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Whirlpool facts for kids

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A whirlpool in a glass of water
A whirlpool in a glass of water
Tionesta whirlpool
A small whirlpool in Tionesta Creek in the Allegheny National Forest
Whirlpool in a small pond

A whirlpool is a swirling body of water usually produced by ocean tides. The vast majority of whirlpools are not very powerful. More powerful ones are more properly termed maelstroms. Vortex is the proper term for any whirlpool that has a downdraft. Very small whirlpools can easily be seen when a bath or a sink is draining, but these are produced in a very different manner from those in nature. Smaller whirlpools also appear at the base of many waterfalls. In the case of powerful waterfalls, like Niagara Falls, these whirlpools can be quite strong. The most powerful whirlpools are created in narrow shallow straits with fast flowing water.

Notable whirlpools

The five strongest whirlpools in the world are the Saltstraumen outside Bodø in Norway, which reaches speeds of 37 km/h (23 mph); the Moskstraumen off the Lofoten islands in Norway (the original maelstrom), which reaches speeds of 27.8 km/h (17.3 mph); the Old Sow in Eastport, Maine, United States, which has been measured with a speed of up to 27.6 km/h (17.1 mph); the Naruto whirlpools in Japan, which have a speed of 20 km/h (12 mph); and the Corryvreckan in Scotland, which reaches speeds of 18 km/h (11 mph).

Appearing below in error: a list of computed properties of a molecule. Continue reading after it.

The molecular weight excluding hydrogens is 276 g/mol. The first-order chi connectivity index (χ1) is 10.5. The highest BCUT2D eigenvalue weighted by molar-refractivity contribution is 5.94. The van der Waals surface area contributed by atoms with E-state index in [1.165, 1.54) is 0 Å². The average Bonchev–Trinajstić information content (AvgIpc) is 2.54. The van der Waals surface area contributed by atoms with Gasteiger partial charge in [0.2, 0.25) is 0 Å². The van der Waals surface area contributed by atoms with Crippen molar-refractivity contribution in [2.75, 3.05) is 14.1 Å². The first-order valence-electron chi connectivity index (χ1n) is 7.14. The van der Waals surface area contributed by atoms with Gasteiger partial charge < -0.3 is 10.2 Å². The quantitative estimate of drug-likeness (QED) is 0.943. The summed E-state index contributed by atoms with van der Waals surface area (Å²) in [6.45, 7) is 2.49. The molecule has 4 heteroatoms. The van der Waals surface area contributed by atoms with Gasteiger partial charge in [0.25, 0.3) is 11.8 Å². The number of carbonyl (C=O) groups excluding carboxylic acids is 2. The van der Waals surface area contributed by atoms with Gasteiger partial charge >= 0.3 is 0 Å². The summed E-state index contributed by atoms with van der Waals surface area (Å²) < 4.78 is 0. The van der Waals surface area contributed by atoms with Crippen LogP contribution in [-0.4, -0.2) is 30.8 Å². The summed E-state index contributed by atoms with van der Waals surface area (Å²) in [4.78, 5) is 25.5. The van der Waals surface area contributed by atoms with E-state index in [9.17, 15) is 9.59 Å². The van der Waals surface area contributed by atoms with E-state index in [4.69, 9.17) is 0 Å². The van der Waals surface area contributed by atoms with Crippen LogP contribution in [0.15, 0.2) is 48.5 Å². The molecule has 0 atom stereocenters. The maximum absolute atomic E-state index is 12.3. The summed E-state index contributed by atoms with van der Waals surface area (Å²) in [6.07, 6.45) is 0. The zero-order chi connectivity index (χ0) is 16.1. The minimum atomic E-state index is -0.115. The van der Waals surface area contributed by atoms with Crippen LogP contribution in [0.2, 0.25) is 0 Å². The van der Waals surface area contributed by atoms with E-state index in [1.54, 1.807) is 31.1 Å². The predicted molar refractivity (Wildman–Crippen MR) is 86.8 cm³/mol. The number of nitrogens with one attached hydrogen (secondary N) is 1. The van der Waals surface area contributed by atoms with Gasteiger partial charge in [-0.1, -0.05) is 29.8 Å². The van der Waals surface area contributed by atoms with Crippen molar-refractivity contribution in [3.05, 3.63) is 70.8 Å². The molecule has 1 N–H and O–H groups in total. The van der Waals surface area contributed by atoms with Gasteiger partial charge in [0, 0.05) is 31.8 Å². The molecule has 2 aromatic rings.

Powerful whirlpools have killed unlucky seafarers, but their power tends to be exaggerated by laymen. There are virtually no stories of large ships ever being sucked into a whirlpool. Tales like those by Paul the Deacon, Jules Verne and Edgar Allan Poe are entirely fictional. The closest equivalent might have been the short-lived whirlpool that sucked in a portion of Lake Peigneur in New Iberia, Louisiana, USA after a drilling mishap in 1980. This was not a naturally-occurring whirlpool, but a man-made disaster caused by breaking through the roof of a salt mine. The lake then behaved like a gigantic bathtub being drained, until the mine filled and the water levels equalized. Although some boats and semi trailers were pulled into it in the classic whirlpool stereotype, no human lives were lost.


Maelstrom, Carta Marina
The maelstrom off Norway, as illustrated by Olaus Magnus on the Carta Marina, 1539

In popular imagination, but only rarely in reality, whirlpools can have the dangerous effect of destroying boats.

In Twenty Thousand Leagues Under the Sea, first published in 1869–1870 in the magazine Magasin d'Éducation et de Récréation, Jules Verne (1828–1905) wrote :

"'Maelstrom! Maelstrom!' he exclaimed! The Maelstrom! Could a more horrifying name in a more frightening situation blare in our ear?"

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